Writing a book is difficult. It requires a vision of the overall structure of the book, and sticking to that vision. Choose the wrong overall structure, and the book will go nowhere (I found a Wikijunior book on religions with that problem; its structure was unworkable, resulting of years of complete paralysis until restructured). Even with the right structure already in place, new contributors to an existing book have to learn what the structure is and then work within it. Each book is really a microproject — making Wikibooks a vast herd of microprojects banding together to share a common administrative structure. Contributors to a book can easily be so sparse that only of them is active at a time, so that later contributors have to learn their way about the book without benefit of consulting those who came before. Contributors to Wikibooks have a lot more respect for the wishes of those who came before and aren't around now, because that's the only way to operate when contributors to a given book are likely to be so few and far between; that's in contrast to Wikipedia where, in my experience, there's really no respect for the opinions of those who came before unless they're still around to continue arguing for their position.

I figure Wikibooks could benefit hugely from some crowdsourced semi-automated tools, of the sort I mean my dialog tools to support; so I export to port the tools here once I get them a bit more stable at Wikinews.

I agree that Wikibooks is a natural complement to Wikipedia. Wikipedia's own rules forbid it from going into real depth about anything, and practically prevent it from giving a coherent shape to an extended collection of articles; Wikibooks is the cure for both of those shortcomings. --Pi zero (discusscontribs) 00:39, 24 January 2016 (UTC)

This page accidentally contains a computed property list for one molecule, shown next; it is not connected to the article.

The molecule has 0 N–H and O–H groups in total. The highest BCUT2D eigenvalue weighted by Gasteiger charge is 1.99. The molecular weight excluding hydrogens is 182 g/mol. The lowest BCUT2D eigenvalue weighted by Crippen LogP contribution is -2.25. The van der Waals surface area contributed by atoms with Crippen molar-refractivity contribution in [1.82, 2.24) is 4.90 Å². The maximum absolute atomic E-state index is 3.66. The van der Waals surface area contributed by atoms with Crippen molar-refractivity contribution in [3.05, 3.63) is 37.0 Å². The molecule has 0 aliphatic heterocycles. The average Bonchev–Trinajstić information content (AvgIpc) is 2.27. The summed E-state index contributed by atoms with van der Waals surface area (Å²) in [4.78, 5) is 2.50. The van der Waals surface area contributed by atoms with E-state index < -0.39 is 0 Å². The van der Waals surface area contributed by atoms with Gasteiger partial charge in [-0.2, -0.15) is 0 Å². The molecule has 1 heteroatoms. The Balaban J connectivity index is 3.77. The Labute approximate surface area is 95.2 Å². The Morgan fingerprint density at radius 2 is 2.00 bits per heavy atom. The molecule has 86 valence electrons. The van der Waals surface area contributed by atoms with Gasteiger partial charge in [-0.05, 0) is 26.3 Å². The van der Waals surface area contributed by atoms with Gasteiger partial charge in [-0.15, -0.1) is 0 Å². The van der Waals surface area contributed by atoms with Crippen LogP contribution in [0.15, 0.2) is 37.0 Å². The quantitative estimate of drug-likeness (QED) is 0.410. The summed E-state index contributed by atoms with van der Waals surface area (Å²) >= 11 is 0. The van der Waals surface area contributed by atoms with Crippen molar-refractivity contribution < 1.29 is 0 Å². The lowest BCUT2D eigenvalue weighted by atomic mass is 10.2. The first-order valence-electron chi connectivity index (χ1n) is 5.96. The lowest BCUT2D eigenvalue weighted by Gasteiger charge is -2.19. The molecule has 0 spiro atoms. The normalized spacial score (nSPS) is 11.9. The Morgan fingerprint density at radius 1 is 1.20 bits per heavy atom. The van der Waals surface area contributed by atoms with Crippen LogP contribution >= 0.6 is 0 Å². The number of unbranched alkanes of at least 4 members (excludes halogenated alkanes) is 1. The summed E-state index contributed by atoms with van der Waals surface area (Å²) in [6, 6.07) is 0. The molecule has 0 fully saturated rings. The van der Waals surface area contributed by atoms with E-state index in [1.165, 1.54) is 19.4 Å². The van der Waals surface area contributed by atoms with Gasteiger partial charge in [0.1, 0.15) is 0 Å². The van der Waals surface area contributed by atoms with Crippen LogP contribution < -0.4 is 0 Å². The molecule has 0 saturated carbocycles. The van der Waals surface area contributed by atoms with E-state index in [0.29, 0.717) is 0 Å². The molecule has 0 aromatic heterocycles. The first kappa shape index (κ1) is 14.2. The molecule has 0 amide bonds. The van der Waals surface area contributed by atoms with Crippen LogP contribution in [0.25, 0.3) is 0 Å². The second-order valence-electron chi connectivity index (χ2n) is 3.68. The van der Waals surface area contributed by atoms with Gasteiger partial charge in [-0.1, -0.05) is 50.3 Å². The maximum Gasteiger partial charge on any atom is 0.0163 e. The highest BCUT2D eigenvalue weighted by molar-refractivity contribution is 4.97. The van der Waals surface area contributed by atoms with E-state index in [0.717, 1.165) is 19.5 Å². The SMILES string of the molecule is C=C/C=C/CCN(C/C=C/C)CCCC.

Perhaps then a grand book be begun to involve many people. A book such as "The Human condition - Who are we, where are we and why are we?" which any human could contribute, trying to answer these most primal of questions that arise among us. If broadcasted I think many will come forward. This should be Nobel worthy! (excuse my grandiose aspirations ;) Balaji.md au (discusscontribs) 00:52, 24 January 2016 (UTC)
Wikibooks has a no-original-research policy. --Pi zero (discusscontribs) 02:43, 24 January 2016 (UTC)
Validates my interpretation of Voltaire's three evils (I think the 'beaurocracy' one blocks this)! At least, discussions like this give food for thought. CheersBalaji.md au (discusscontribs) 03:24, 24 January 2016 (UTC)
I think of bureaucracy, in the negative sense (which is almost always how I used the word), as following rules mindlessly. Some rules were put in place for good reason, and following their spirit can only safely depart from following their letter once one has enough expertise to grok their spirit. A very large community is most likely to have trouble with following rules mindlessly, because there the rules have to have a lot of 'momentum' or people go off and do their own thing and the community loses coherence; thus, it's not surprising that Wikipedia, as the largest of the sister projects, has the most trouble with bureaucracy. We have less of the problem on Wikibooks. The no-original-research rule on Wikibooks prevents folks from using the project as a blog-like platform to promote their own ideas. It is, in fact, possible for a wiki to support books with original research, but that needs a different sort of policy infrastructure and has different social dynamics (the two go together); it's my understanding that in the early days of Wikibooks, well before my time, those who wanted to allow original research split off from the Wikibooks community and became at least part of the seed community for Wikiversity. I perceive Wikiversity to have its own problems, which I don't pretend to fully understand and have even less clue how to articulate, but at any rate it is a different place with a different character. (Wiggle room in the no-original-research principle has been discussed here quite recently, btw, in the section immediately above this one [argh, I'm getting tangled up; it's above the corresponding thread in another of the reading rooms] about the wikilore proposal.) --Pi zero (discusscontribs) 12:16, 24 January 2016 (UTC)